A Manawatū farmer says his community wants easier access to a blood test for toxic chemicals from firefighting foam, but the Health Ministry is telling them not to bother according to RNZ News
The groundwater around defence bases including Ōhakea in Manawatū have been contaminated with toxic and long-lasting firefighting foam chemicals.
The PFAS class of chemicals – of which PFOS and PFOA are banned in New Zealand – accumulate in the body over time.
They are increasingly linked in overseas studies to environmental and health risks.
The US Agency for Toxic Substances said the effect of the chemicals was not certain but it could increase the risk of cancer, decrease fertility and cause problems with fetus development.
The Ministry of Health’s advice since December is that there is no conclusive evidence of long-term health damage from ingesting the PFOS or PFOA left in the water or soil from firefighting foam. This is very similar to Australia’s official advice.
The ministry put out a statement yesterday clarifying that there are free blood tests available for people in contamination zones, but the ministry has previously downplayed the necessity of blood testing for the chemicals.
Director of Public Health Caroline McElnay put out a statement saying individual blood testing was not recommended because it could not give a likely cause for a current health condition.
It also said tests would also not reliably predict sickness and could mislead a person about their exposure to PFAS.
However, Ōhakea farmer Andy Russell said what tests could do was reveal how much PFAS a person had in their blood.
“It sounds like absolute nonsense,” he says of the ministry’s statement. “It’s the number-one concern of the residents.”
Russell, who lives outside the contamination zone but farms within it, heads a group of concerned residents and said people wanted to know what was in their blood so they could manage any exposure.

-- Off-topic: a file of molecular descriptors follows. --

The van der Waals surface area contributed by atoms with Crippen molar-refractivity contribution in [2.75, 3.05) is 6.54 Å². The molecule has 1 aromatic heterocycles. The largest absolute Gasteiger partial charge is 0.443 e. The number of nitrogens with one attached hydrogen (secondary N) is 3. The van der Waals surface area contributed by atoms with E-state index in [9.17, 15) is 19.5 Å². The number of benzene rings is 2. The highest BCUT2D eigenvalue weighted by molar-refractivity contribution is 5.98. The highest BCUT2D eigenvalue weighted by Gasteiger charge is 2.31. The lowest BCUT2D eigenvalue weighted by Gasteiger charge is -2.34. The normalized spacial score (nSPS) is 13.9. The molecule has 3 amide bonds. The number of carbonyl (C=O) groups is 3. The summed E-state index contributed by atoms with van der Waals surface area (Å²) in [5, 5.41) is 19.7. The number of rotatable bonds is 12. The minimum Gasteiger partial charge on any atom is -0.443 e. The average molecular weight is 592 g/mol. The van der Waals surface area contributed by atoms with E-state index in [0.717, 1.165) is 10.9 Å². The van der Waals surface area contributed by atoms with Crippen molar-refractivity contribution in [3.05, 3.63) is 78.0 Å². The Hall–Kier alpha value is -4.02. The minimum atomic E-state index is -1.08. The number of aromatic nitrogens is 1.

He has written to the Defence Force and Environment Ministry raising the community’s concerns after listening to locals at a meeting last week.
He says officials were telling Manawatū locals there was no standard in New Zealand for how much PFAS was too much.
The Ministry of Health argues there is no standard partly because there is no baseline measurement for how much PFAS people might normally have in their blood.
“We have families in that district who have been exposed all their lives to it, children who’ve been exposed … we need to at least find a base level,” Russell says.
There is a baseline measure of sorts however, after a 2013 Massey University study found all 750 people it tested had low levels of PFOS in their blood.
“Then that definitely means residents who want their blood checked should … and there shouldn’t be any barriers to it,” Russell says.
Blood test barriers
The process for getting a free PFAS blood test also means having an hour-long interview with the local medical officer of health.
Russell says that was a barrier, as he had heard from one person who had gone through it who said the medical officer had spent the hour repeating Ministry of Health’s advice not to take a blood test. RNZ has spoken to that person to confirm that.